Yes, the road.

Yes, the road.
Eagle Nest, New Mexico. “People like to drive because driving is actually and symbolically an almost perfect mechanism for escape…there is probably no human being who does not have troubles, real or imagined, from which he at times feels the need to flee.” George R. Stewart.


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Brooklin, Maine, United States
We own a 1975 GMC Sierra Grande 15 in Maine and a 1986 Chevrolet Custom Deluxe 10 in West Texas. Also a pair of 1997 Volvo 850 wagons. Average age in the fleet is 28 years--we're recycling. I've published 3 novels: THE LAW OF DREAMS (2006), THE O'BRIENS (2012), and CARRY ME (2016). Also 2 short story collections: NIGHT DRIVING(1987) and TRAVELLING LIGHT (2013). More of my literary life is at I was a Fellow at the Netherlands Institute for Advanced Study for 2012-13. I'm an adjunct professor at Colorado College and in the MFA program at Queens University of Charlotte. In 2015-16 I was a Fellow at Harvard University's Radcliffe Institute for Advanced Study. The Autoliterate office is in Car Talk Plaza in Harvard Square, 2 floors above Dewey Cheatem & Howe. SUBSCRIBE TO THE AUTOLITERATE DAILY EMAIL by hitting the button to the right.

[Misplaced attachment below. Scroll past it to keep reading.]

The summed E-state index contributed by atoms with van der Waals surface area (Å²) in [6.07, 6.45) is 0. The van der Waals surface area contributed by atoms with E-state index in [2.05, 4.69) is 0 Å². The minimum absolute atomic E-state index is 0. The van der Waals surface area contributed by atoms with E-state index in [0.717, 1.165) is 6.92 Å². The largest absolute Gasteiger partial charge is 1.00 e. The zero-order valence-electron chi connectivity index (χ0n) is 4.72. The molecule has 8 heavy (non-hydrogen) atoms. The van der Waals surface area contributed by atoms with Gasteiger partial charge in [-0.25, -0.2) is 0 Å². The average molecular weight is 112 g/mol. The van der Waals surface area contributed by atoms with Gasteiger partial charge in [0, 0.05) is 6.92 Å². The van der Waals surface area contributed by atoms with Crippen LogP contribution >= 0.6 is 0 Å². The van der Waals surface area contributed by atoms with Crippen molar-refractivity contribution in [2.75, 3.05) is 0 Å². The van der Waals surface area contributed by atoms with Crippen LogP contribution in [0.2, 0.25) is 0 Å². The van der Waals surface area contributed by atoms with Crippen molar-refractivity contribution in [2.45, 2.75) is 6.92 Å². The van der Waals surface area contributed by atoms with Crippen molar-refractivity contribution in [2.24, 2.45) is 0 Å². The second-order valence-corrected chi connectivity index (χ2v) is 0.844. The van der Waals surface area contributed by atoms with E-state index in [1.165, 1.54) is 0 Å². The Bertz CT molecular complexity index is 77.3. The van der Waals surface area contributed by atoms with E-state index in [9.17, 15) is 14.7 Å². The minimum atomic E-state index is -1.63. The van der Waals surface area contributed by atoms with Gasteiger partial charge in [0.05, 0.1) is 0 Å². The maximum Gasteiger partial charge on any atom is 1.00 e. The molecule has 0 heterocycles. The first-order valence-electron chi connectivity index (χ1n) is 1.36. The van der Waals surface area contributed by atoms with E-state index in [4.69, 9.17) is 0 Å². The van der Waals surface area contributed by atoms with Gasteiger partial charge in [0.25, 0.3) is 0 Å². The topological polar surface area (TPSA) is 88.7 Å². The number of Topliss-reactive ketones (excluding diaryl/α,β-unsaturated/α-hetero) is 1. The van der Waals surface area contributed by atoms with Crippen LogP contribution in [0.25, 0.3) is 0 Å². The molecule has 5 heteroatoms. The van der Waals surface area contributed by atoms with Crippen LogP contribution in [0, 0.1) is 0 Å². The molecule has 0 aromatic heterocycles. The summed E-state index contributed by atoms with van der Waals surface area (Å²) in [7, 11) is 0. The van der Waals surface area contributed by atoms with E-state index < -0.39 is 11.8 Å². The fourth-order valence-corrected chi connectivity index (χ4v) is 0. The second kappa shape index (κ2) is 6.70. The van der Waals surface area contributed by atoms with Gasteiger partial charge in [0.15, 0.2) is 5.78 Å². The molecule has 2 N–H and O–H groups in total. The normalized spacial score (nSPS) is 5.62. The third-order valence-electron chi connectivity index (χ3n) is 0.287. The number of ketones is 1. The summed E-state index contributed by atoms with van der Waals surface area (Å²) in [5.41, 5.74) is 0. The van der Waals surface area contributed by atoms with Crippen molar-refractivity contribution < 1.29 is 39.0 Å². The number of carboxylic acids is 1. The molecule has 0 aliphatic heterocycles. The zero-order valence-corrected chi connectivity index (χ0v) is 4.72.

Monday, September 10, 2012

Shanklin, Isle of Wight, Coach-and-four

We're pushing the edges of the thematic envelope here...not an old truck in sight. But AL is supposed to be about vehicles, and roads, and we have both here. That's my father, HHB, age 2, clutching his father's (HB) hand. The scene is the village of Shanklin, on the Isle of Wight, England, at 130 pm on Friday 19th July 1912. I believe the coach is taking passengers to Newport where they will catch the steamer across to Southampton on the mainland. I don't know who took the picture, or why. I've always wondered about the guy in the white shoes. And the driver's sunburnt face reminds me of some west-country character out of one of Thomas Hardy's Wessex novels.

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